The Passing Trailer Highlights That Race Is A Delusion

The Passing Trailer Highlights That Race Is A Delusion


Nylah Burton

Photo: Courtesy of Netflix.

“Race is a delusion,” my friend sighed. We had been discussing passing, the act of someone from one race being accepted or perceived as a member of another, usually a marginalized race to white. After numerous anecdotes about the ridiculous race science-y tactics — gauging the slope of a nose is a popular one — that people employed to categorize others, this was our conclusion.

A week later, our Twitter timelines were scattered with comments on a tantalizing trailer for Passing, a forthcoming Netflix movie based on Nella Larsen’s 1929 novella of the same name. The film, which will be released on November 10, stars Ruth Negga as Clare and Tessa Thompson as Irene. According to Larson’s original story, both Clare and Irene are supposed to be white-passing.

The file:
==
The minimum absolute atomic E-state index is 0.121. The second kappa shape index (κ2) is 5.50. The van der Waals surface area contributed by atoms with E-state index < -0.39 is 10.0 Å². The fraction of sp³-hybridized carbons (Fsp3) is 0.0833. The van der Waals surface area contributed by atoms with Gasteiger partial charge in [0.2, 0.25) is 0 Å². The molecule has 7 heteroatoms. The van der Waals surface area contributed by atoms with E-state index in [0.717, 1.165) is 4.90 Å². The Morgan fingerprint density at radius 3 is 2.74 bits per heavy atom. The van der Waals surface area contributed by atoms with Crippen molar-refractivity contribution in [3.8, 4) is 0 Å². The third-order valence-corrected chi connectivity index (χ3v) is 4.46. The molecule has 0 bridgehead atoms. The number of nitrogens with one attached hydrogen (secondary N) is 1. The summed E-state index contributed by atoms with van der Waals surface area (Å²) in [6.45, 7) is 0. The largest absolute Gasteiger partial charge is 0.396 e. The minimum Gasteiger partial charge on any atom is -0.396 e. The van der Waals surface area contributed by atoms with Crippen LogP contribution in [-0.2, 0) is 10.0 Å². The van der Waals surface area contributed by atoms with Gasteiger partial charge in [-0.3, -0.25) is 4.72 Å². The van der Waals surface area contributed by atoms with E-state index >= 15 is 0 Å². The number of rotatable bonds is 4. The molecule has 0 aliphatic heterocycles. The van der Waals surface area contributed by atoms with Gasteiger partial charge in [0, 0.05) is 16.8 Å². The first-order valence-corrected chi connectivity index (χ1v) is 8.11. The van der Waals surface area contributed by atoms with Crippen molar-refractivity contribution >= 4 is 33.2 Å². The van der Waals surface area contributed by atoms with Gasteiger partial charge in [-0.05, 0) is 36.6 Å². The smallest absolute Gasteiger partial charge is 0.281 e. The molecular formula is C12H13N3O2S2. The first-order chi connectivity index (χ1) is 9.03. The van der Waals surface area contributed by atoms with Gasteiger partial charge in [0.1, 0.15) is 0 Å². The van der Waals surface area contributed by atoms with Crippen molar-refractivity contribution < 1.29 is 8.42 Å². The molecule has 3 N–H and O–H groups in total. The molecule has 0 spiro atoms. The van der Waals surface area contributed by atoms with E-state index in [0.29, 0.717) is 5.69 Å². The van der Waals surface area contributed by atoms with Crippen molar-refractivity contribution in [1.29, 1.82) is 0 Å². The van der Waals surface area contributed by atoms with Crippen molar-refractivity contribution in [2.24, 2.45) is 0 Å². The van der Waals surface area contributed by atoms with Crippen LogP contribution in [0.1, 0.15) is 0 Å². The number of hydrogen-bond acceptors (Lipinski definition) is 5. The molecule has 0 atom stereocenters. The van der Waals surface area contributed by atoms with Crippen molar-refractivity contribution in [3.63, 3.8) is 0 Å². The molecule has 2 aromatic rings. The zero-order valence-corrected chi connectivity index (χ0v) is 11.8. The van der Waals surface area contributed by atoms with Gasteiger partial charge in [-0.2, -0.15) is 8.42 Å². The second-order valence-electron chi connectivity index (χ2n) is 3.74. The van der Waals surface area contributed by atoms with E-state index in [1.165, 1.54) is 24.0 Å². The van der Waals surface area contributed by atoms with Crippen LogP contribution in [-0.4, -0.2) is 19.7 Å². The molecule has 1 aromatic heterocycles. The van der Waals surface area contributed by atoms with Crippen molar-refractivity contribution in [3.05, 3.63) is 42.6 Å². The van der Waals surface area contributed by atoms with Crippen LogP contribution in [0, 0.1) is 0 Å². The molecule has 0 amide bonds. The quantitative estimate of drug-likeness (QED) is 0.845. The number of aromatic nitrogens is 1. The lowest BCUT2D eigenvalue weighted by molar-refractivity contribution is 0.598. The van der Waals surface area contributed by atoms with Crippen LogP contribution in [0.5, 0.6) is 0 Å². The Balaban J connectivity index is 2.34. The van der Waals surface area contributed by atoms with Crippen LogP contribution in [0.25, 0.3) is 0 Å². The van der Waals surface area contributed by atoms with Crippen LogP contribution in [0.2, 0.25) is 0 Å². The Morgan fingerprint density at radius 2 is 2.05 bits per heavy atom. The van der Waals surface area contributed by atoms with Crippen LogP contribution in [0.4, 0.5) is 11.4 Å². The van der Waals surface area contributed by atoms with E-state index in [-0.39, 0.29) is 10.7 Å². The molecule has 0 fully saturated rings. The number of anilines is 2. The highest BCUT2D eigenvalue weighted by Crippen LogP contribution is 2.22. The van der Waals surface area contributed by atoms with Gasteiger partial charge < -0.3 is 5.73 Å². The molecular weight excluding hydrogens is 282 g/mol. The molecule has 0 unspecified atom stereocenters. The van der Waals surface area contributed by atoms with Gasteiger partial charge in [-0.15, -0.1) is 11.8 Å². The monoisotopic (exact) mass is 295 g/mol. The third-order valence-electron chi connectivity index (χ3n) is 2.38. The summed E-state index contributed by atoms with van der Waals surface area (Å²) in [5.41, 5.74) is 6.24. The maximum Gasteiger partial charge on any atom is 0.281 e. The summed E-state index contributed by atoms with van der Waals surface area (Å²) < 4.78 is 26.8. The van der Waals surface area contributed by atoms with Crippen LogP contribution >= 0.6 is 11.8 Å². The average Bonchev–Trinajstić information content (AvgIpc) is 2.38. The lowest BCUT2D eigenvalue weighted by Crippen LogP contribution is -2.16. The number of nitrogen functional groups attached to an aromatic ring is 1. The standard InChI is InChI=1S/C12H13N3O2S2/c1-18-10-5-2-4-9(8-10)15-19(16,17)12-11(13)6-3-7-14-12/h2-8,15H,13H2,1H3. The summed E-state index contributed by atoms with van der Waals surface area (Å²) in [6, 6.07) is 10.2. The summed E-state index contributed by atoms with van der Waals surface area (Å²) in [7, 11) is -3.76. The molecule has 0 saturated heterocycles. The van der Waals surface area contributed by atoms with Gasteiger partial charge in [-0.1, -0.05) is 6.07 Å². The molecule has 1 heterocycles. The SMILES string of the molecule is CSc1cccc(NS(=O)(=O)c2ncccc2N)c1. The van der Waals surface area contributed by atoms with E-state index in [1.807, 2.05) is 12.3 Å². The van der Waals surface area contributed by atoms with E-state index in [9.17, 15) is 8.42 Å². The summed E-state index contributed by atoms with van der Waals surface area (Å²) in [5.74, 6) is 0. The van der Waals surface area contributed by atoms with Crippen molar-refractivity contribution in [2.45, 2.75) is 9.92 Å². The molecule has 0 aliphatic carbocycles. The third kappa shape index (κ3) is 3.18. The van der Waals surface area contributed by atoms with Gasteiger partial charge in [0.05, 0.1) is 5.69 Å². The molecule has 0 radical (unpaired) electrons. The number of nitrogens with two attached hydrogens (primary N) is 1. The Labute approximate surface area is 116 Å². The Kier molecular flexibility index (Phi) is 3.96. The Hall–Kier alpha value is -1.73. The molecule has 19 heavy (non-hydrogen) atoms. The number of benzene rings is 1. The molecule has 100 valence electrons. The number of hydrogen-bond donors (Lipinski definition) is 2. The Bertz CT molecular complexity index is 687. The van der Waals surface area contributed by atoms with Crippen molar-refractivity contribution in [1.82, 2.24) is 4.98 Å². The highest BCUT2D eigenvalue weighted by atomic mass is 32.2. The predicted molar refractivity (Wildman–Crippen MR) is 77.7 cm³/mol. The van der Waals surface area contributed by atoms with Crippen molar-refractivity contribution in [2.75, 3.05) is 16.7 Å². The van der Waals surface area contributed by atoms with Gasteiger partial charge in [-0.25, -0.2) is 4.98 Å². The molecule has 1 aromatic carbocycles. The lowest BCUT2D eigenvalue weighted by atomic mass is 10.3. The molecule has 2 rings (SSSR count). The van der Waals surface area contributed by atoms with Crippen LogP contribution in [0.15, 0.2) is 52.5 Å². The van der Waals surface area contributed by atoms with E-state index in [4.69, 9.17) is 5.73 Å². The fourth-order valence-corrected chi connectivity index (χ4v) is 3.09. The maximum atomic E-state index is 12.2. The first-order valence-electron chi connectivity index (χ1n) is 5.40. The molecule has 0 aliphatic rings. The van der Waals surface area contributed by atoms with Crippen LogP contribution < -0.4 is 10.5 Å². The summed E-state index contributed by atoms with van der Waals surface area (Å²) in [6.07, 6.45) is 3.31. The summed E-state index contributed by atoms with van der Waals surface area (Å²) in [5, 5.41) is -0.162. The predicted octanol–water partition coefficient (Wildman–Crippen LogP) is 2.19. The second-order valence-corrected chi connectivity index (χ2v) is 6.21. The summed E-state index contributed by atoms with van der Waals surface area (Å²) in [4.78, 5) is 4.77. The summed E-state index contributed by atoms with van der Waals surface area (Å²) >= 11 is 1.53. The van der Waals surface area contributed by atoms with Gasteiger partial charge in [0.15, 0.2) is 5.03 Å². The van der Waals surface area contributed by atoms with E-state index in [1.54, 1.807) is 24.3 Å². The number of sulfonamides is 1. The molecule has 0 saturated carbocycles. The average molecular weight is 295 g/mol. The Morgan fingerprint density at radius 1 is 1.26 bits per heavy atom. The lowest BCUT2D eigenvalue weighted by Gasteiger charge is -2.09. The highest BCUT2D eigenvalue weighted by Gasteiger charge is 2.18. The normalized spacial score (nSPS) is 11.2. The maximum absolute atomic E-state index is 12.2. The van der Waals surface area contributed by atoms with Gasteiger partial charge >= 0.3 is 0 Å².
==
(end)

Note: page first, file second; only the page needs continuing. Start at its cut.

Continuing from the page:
Still, no matter how good their acting is, Negga and Thompson are not Clare and Irene. They’re not “dark-white” or “olive-skinned” characters on a page onto which we can project our own individual images. They’re flesh and bone people that the public solidly recognizes as Black women. There’s no real chance of delusion because we already feel in the know. Because of that, Twitter debated whether these two women could actually be white-passing. For many, the idea was ridiculous. They pointed out the features of Negga and Thompson’s flesh and bone — their skin, the shape of their noses, the curl of their baby hairs — to say it was impossible that these two women could have passed for white in the 1920s…

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